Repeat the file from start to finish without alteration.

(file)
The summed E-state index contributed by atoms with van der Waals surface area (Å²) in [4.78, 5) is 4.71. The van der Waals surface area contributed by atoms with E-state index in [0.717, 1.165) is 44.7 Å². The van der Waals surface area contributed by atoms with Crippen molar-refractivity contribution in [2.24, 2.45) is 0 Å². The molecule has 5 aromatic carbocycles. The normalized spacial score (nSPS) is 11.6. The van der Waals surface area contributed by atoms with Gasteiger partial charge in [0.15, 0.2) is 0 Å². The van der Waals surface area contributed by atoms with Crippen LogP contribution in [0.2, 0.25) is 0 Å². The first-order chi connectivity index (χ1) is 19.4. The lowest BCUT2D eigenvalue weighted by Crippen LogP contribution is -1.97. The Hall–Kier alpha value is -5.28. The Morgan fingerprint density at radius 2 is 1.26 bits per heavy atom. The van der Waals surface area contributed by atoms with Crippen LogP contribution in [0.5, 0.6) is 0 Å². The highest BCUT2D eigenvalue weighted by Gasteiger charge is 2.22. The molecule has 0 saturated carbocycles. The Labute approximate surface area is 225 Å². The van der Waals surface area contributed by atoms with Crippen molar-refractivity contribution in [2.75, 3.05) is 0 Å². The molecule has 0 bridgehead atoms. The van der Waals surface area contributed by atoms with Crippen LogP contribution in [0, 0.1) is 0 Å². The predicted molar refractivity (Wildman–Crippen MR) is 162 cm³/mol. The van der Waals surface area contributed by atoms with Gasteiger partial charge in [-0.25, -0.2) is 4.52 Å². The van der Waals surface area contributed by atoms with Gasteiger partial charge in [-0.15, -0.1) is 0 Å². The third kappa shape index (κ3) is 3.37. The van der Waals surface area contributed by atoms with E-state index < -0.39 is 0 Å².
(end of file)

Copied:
The summed E-state index contributed by atoms with van der Waals surface area (Å²) in [4.78, 5) is 4.71. The van der Waals surface area contributed by atoms with E-state index in [0.717, 1.165) is 44.7 Å². The van der Waals surface area contributed by atoms with Crippen molar-refractivity contribution in [2.24, 2.45) is 0 Å². The molecule has 5 aromatic carbocycles. The normalized spacial score (nSPS) is 11.6. The van der Waals surface area contributed by atoms with Gasteiger partial charge in [0.15, 0.2) is 0 Å². The van der Waals surface area contributed by atoms with Crippen LogP contribution in [0.2, 0.25) is 0 Å². The first-order chi connectivity index (χ1) is 19.4. The lowest BCUT2D eigenvalue weighted by Crippen LogP contribution is -1.97. The Hall–Kier alpha value is -5.28. The Morgan fingerprint density at radius 2 is 1.26 bits per heavy atom. The van der Waals surface area contributed by atoms with Crippen LogP contribution in [0.5, 0.6) is 0 Å². The highest BCUT2D eigenvalue weighted by Gasteiger charge is 2.22. The molecule has 0 saturated carbocycles. The Labute approximate surface area is 225 Å². The van der Waals surface area contributed by atoms with Crippen molar-refractivity contribution in [2.75, 3.05) is 0 Å². The molecule has 0 bridgehead atoms. The van der Waals surface area contributed by atoms with Crippen LogP contribution in [0, 0.1) is 0 Å². The predicted molar refractivity (Wildman–Crippen MR) is 162 cm³/mol. The van der Waals surface area contributed by atoms with Gasteiger partial charge in [-0.25, -0.2) is 4.52 Å². The van der Waals surface area contributed by atoms with Gasteiger partial charge in [-0.15, -0.1) is 0 Å². The third kappa shape index (κ3) is 3.37. The van der Waals surface area contributed by atoms with E-state index < -0.39 is 0 Å².